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Open Access: What is Open Access?

Open Access

Open Access research is freely available to anyone that has an internet connection, not just to those who can afford expensive subscriptions to academic journals. The majority of research carried out at universities is publicly funded and making findings available via Open Access means that members of the public can access this research. Open Access research also has clear re-use rights that allow people to build upon and develop research and for activities such as text mining. More information can be found in the copyright and licences section.

There are two types of Open Access: Green Open Access and Gold Open Access.


Green Open Access (no cost, delayed)

Green Open Access research is published via the subscription model where a cost is charged for access, but it is also made available for free in an online repository after an embargo period specified by the publisher. Embargo periods differ depending on the publisher but can typically be between 6 and 24 months.

Publishers and journals vary in their policies about what can be made available via Green Open Access but in general it tends to be the Author Accepted Manuscript (the version that has undergone peer review but not yet been published).

The SHERPA RoMEO database provides details on individual journal and publisher policies on Green Open Access.


Gold Open Access (paid for, immediate)

Gold Open Access research is made freely available immediately upon publication on the publisher's website once a fee has been paid. This fee is typically know as an article processing charge (APC) and can range in cost from as little as £200 to as much as £5000. There are two different types of academic journals when it comes to Gold Open Access:-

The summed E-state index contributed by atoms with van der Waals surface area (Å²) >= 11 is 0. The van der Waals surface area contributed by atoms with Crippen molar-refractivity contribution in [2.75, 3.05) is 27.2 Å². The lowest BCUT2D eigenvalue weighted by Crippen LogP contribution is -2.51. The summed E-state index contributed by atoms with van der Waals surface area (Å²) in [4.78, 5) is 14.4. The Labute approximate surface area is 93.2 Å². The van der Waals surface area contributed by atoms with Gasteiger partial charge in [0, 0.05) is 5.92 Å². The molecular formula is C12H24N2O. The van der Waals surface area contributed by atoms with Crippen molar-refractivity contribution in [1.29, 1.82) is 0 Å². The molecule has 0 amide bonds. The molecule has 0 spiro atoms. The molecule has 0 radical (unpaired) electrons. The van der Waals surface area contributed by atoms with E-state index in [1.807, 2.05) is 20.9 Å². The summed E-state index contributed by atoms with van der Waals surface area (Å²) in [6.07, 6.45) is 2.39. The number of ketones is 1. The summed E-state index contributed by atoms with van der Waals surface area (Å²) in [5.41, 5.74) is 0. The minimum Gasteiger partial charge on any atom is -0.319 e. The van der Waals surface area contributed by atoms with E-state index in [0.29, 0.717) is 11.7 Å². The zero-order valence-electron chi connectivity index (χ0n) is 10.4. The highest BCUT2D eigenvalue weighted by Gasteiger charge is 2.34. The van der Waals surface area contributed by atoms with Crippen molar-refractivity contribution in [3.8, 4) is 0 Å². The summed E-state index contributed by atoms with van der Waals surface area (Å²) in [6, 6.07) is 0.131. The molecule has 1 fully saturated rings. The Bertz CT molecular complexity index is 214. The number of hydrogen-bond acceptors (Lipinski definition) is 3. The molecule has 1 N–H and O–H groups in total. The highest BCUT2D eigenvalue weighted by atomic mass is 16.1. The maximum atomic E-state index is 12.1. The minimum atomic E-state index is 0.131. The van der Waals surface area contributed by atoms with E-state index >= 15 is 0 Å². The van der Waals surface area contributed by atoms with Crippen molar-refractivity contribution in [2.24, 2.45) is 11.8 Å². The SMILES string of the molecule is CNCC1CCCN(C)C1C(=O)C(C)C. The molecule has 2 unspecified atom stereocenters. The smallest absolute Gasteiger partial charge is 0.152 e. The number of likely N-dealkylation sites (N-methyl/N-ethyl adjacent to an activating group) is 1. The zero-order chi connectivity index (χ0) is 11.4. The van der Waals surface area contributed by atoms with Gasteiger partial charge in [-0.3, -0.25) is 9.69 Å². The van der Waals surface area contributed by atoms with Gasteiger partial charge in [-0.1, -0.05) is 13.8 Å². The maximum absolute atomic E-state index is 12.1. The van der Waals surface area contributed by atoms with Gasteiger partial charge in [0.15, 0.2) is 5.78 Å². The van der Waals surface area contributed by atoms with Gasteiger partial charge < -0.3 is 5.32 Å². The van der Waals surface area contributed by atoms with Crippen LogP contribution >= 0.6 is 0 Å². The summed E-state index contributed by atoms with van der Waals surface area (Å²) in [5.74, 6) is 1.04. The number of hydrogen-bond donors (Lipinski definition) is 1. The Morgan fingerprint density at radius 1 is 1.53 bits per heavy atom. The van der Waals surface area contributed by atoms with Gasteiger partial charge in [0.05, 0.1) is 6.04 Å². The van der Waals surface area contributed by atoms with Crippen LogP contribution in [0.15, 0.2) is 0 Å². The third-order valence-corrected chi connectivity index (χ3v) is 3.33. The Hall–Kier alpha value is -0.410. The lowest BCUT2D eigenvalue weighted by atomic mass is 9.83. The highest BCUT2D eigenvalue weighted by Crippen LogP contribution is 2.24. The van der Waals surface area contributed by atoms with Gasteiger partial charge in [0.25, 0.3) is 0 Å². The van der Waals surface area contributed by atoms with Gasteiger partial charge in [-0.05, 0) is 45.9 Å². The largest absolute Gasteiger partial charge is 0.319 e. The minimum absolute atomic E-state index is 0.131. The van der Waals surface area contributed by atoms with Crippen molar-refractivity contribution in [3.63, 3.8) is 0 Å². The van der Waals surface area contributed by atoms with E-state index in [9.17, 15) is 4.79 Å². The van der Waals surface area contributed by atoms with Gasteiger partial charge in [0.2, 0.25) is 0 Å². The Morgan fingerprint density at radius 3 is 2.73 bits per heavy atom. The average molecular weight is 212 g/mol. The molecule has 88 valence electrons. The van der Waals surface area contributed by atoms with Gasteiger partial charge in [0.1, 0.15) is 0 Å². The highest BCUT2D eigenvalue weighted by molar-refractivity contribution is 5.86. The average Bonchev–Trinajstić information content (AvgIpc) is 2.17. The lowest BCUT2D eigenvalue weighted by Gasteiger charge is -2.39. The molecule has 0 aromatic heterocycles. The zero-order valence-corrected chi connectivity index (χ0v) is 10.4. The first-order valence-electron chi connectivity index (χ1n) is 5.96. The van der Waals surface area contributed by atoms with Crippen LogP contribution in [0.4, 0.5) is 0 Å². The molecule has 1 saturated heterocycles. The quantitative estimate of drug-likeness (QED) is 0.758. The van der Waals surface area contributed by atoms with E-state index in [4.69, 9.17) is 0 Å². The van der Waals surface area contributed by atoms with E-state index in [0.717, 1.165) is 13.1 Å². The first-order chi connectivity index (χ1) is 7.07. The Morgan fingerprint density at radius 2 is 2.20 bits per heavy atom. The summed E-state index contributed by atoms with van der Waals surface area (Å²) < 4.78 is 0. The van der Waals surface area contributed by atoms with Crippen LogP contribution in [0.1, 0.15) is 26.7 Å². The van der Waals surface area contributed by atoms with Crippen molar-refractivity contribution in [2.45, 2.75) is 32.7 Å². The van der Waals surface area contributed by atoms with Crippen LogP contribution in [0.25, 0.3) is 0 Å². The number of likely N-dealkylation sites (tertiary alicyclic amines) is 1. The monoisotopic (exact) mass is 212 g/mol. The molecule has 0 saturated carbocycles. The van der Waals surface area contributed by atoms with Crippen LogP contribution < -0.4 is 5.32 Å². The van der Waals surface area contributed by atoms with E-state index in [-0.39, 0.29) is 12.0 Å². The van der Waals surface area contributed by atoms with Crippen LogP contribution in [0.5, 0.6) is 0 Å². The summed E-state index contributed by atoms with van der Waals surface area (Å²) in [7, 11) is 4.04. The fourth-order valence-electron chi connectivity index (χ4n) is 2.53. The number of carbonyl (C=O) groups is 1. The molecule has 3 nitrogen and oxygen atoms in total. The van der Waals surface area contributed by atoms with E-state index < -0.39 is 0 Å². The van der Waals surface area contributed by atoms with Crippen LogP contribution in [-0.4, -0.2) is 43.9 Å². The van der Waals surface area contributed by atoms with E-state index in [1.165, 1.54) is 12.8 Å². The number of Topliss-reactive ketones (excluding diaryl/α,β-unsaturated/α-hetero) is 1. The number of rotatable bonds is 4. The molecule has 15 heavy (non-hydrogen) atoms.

• Fully Gold journals' content is always published via Gold Open Access and therefore a fee must be paid to publish.
  • Hybrid journals give you a choice of whether you want to publish via Gold Open Access or via the subscription model. The cost of APCs are usually significantly higher in Hybrid journals than in Fully Gold journals.


Benefits of Open Access

Benefits for researchers

  • If more people can read your work, they are more likely to cite it (find out how Open Access affects citations).
  • Most research funders require outputs arising from research they fund be made available on an Open Access basis.
  • More people having access to your research, means more opportunities to form new research collaborations.
  • Greater control over what you and other people can do with your own research outputs (subscription-based publishing often requires you to sign away all copyright in your outputs, limiting what you can do with them).

Benefits for readers and wider society

  • Those outside of academia have greater access to research such as practitioners, policy makers, charities, small businesses and independent researchers. 
  • Smaller institutions and institutions in developing countries have access to research that they otherwise would not have been able to afford. See case studies on how access to research has directly benefited institutions and projects in developing countries. 
  • Ensuring that those who actually provide the money for publicly-funded research (i.e. tax-payers) have access to the outputs they have funded.
  • To put this into context, if you are not a member of an institution that is able to pay subscription charges, to purchase a single journal article will usually cost around $30.